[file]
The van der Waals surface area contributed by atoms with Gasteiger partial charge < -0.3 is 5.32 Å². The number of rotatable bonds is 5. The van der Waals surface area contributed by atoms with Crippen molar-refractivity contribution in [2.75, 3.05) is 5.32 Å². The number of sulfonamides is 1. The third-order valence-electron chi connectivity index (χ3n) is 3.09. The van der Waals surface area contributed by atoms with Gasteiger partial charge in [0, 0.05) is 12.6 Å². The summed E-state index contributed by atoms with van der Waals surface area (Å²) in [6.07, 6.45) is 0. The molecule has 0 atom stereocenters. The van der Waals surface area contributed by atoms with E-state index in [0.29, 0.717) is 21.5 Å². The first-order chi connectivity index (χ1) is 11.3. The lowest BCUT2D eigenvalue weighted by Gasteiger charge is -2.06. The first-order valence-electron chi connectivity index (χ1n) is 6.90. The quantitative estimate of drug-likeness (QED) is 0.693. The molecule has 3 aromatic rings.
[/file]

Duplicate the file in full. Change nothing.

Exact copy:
The van der Waals surface area contributed by atoms with Gasteiger partial charge < -0.3 is 5.32 Å². The number of rotatable bonds is 5. The van der Waals surface area contributed by atoms with Crippen molar-refractivity contribution in [2.75, 3.05) is 5.32 Å². The number of sulfonamides is 1. The third-order valence-electron chi connectivity index (χ3n) is 3.09. The van der Waals surface area contributed by atoms with Gasteiger partial charge in [0, 0.05) is 12.6 Å². The summed E-state index contributed by atoms with van der Waals surface area (Å²) in [6.07, 6.45) is 0. The molecule has 0 atom stereocenters. The van der Waals surface area contributed by atoms with E-state index in [0.29, 0.717) is 21.5 Å². The first-order chi connectivity index (χ1) is 11.3. The lowest BCUT2D eigenvalue weighted by Gasteiger charge is -2.06. The first-order valence-electron chi connectivity index (χ1n) is 6.90. The quantitative estimate of drug-likeness (QED) is 0.693. The molecule has 3 aromatic rings.